texasmonthly.com: How has Houston’s collection changed over the years?
AWT: The collection has changed as the medium has changed. As more photographers choose to work in color, we acquired more color. When photographers began to prefer digital negatives and ink jet prints, we began to collect those. The photographers lead the field. We try to respond to the most compelling new works.
texasmonthly.com: What was your greatest coup? What pieces are you most proud to have in your collection?
AWT: The first “coup” was acquiring a complete set of Robert Frank’s photographs The Americans. We had been working closely with Target stores to purchase photographs with their support. When a set of the 84 photographs in The Americans came on the market, Target and others helped us acquire them. This acquisition set our collecting policy of acquiring the work of certain photographers in great depth. It also began a close relationship with Robert Frank that continues in the present. A retrospective of his work from our collection will be shown at the Austin Museum of Art in March. Frank recently gave to the Museum of Fine Arts, Houston, a collection of photographs that other photographers had given to him.
texasmonthly.com: What projects are you currently working on?
AWT: On March 2, the exhibition The History of Japanese Photography opens with a 380-page book published by Yale University Press. It is the first survey of this subject in a Western language. I am also preparing a number of exhibitions from the Heiting collection that we recently acquired. Selections of photographs made of New York City are on display now. Then simultaneous with The History of Japanese Photography, we will show photographs in the Heiting collection by Japanese photographers.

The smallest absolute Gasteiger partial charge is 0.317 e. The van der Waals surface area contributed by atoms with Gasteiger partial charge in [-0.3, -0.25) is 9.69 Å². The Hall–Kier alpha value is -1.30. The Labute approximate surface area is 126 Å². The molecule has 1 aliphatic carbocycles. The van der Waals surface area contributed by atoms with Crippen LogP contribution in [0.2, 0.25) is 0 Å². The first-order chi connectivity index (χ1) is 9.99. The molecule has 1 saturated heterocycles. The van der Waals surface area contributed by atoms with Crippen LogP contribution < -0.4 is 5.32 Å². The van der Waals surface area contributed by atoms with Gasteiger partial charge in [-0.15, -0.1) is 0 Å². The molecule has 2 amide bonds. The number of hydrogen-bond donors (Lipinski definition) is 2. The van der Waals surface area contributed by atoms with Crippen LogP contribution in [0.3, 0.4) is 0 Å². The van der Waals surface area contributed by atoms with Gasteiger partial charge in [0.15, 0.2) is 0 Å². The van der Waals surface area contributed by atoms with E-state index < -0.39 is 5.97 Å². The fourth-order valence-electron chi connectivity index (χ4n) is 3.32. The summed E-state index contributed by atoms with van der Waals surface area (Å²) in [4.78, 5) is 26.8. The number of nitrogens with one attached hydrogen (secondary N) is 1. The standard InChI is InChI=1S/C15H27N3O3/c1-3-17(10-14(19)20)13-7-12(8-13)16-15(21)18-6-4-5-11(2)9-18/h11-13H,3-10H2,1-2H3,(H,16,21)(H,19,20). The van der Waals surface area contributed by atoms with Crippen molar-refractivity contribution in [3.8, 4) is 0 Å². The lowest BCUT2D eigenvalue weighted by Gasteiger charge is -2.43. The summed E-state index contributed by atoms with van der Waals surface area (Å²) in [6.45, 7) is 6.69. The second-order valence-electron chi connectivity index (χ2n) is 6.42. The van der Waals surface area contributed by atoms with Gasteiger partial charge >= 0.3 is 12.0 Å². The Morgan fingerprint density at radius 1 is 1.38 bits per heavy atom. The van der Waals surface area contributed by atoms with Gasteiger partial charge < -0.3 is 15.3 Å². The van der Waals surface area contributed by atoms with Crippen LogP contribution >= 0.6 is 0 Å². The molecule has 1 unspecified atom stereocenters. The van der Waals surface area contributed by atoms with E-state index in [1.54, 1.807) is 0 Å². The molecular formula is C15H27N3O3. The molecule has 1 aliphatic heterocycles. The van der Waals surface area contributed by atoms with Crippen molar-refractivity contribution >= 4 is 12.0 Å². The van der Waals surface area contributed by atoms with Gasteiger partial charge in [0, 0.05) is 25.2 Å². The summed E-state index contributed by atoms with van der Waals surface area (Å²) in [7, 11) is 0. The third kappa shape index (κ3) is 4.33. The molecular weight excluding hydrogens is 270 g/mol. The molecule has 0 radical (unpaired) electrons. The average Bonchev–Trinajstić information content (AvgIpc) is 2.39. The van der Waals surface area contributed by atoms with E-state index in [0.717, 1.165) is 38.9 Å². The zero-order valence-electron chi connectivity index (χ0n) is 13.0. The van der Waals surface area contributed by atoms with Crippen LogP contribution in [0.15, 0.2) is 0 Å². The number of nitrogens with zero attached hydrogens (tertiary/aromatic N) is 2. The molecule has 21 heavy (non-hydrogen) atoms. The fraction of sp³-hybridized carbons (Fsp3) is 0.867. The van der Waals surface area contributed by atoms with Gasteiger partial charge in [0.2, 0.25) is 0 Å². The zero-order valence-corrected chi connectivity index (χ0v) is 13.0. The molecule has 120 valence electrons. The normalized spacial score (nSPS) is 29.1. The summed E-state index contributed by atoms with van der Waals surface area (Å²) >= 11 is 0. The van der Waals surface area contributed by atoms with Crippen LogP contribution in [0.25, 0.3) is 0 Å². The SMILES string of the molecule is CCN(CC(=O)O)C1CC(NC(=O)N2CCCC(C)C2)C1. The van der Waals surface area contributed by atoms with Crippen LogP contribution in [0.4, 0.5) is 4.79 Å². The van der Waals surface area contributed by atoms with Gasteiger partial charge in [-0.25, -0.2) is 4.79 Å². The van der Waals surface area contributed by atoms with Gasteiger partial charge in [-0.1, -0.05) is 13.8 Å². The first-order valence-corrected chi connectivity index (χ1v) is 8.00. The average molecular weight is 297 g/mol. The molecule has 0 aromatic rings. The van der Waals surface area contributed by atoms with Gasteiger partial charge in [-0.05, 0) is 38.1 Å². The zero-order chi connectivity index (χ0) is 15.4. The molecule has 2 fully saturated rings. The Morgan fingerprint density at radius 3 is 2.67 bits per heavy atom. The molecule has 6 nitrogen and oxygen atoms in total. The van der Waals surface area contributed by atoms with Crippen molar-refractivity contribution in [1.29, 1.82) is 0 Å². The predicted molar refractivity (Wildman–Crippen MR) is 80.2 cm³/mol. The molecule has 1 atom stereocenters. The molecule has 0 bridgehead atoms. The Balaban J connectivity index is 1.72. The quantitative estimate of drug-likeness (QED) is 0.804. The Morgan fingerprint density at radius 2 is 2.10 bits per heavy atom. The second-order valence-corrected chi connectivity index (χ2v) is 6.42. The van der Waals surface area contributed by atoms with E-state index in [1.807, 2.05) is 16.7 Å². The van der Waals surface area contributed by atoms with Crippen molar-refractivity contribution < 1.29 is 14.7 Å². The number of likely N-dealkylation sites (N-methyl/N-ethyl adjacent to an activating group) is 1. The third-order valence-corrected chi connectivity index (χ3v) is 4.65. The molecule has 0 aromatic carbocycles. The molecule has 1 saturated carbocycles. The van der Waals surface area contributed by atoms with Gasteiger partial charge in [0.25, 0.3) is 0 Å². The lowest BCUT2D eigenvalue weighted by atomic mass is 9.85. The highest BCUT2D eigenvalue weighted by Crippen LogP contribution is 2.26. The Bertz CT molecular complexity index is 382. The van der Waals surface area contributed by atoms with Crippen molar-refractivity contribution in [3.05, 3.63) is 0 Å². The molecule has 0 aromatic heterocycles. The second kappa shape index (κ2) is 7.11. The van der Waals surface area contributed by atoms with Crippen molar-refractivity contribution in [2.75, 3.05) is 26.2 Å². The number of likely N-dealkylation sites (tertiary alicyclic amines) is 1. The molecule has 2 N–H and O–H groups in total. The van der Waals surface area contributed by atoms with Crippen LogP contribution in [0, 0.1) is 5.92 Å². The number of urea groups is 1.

texasmonthly.com: Time magazine named you America’s Best Curator. What do you think makes you the best?
AWT: Best is an odd designation in the arts. I have many peers who could just as easily been named. I think one of the factors that gave me an edge was that most of the others were hired where collections were already well established whereas I founded the department in Houston. Time also recognized that I have curated many books and published many books and articles as well as built a collection.
texasmonthly.com: How has being a woman affected your career? Have you experienced discrimination or obstacles on your climb to success?
AWT: Being a woman was more of a factor in the early years. Sometimes, it felt as if it would have been easier to negotiate contracts or perhaps to raise money if I had been a man. It was sometimes hard to know what discriminations were at play. When I was in New York, I sometimes felt that being from the South caused more people to disregard me than being a woman.
texasmonthly.com: Is there a strong female presence in the field of photography?
AWT: Because becoming a photographer did not require entrance to an academy, one only had to read the manual that came with the camera, there have been women photographers since photography’s beginning. Their work has not always been appreciated. When I wrote The Woman’s Eye in 1973, very few women photographers were accepted in the elite of the field. That is no longer true. Photography has also had many important women as photo historians and curators. Nancy Newhall, Alison Gernsheim, Giselle Freund, and Grace Mayer were some of the important early women historians. I knew Nancy Newhall and Grace Mayer and admired both very much.
texasmonthly.com: What advice do you have for young women hoping to achieve great things?
AWT: Don’t limit yourself too early. Get a wide range of experience in your chosen field. If you are invited to do something that might seem “below your perceived rank” but that would open up a new realm of experience, go for it. As Flip Wilson used to say, “Just do it, honey. Just do it.” It’s the doing that’s important and the pride you take in the doing.